This is How to Stain a Table the Easy Way. In this post I’ll show you the steps you need to follow in order to stain a large project like a table. I’ll also reveal several tips and tricks along the way. Enjoy.
If You Like My Posts, You'll Love My Books
How to Stain a Table
In reality, staining the table is not much different than staining any other woodworking project. The only real difference is that it’s much larger in many cases than other things you may have worked with in the past.
However, don’t let the size fool you. A table is made up of separate parts, like every other woodworking project. For that reason, you can dissect the table into sections, and it will make it far easier to stain.
You can do the exact same thing for all the preparation, and for applying a nice clear coat like lacquer in the end to protect it. The size of the project is really the only intimidating part, and I’ve just taken all of that away.
Coming up, I’ll show you what you need to do to prepare your surface, and get your entire table ready for staining. I’ll also show you a way to apply stain that gets the job done really well without leaving any blotchy areas.
See Also: Why You Need to Seal Wood After Staining
Preparing the Table Top
The very first thing that you need to do before you stain any project is prepare the surface to accept a finish. This is the one area that makes the absolute biggest difference, and it’s the one area that most woodworkers skip through.
I’m telling you right now, the better you prepare the surface, the better your table will look after you apply a stain coat. The stain is not going to hide anything. In fact, it’s going to magnify each and every little defect on your piece.
For this reason, and the fact that you don’t want to doom your table to a lifetime of mediocrity and questions about scratches, you need to do really good surface preparation first.
See Also: 17 Important Tips on How to Sand Wood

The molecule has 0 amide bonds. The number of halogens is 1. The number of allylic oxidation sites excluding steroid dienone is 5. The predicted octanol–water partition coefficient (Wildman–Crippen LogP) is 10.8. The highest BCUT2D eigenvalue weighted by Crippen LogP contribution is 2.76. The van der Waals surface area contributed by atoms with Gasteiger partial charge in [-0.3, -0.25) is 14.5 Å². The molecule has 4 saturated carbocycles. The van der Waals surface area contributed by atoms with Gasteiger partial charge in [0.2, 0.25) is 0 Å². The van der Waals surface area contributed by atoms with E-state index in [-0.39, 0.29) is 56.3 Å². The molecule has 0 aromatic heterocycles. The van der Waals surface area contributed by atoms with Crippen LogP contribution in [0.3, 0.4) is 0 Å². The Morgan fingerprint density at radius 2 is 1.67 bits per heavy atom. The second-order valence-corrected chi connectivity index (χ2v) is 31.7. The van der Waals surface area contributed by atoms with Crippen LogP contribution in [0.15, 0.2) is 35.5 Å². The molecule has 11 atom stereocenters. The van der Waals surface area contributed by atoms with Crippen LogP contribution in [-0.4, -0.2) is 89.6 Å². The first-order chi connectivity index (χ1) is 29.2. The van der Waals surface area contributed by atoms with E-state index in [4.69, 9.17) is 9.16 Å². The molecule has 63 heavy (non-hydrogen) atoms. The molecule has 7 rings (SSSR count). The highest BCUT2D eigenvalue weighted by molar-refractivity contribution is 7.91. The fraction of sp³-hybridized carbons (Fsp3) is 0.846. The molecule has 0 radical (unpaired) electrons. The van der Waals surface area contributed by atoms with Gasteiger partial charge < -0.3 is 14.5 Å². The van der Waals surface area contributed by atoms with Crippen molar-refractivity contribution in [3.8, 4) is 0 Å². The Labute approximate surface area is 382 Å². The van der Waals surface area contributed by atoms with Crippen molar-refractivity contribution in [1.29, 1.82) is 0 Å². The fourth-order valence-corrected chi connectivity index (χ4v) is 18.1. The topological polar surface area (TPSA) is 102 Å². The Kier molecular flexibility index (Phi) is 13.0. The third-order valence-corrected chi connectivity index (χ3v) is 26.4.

Steps to Surface Prep:
- Fill any defects on the table top with a good quality wood filler. Allow the product to fully dry.
- Sand the table with progressively finer grit until you reach 320.
- Wipe down the table with a damp cloth to collect all the sawdust, or blow it off with an air line.
- Examine the surface carefully, and mark any scratches that still need to be removed.
- Go back with fine sandpaper, and take out all of those scratches that you identify.
- Wipe down the table again, and examine it a second time.
- Take out any new scratches that you find, and repeat this process until you no longer find any scratches.
Now the table top is prepared for a great looking stain, and it’s time to move on to the vertical surfaces and address those as well.
See Also: 13 Helpful Tips on How to Stain a Wood Table
Preparing the Vertical Surfaces
Prepare the rest to your table in a similar way to which you prepared the top. Go over all of the wooden pieces, and make sure that there are no big defects or scratches that need to be addressed prior to finishing.
If there are, fill the ones that need to be filled, and then sand everything back down to 320 grit. Go over the pieces carefully again, and make sure that you address any scratches that still remain after your initial sanding.
Scratches are going to be more difficult to see on vertical surfaces than they are on horizontal surfaces like the top. However, it’s no reason to do the job halfheartedly. Spend the time that you need, and make sure the piece looks good.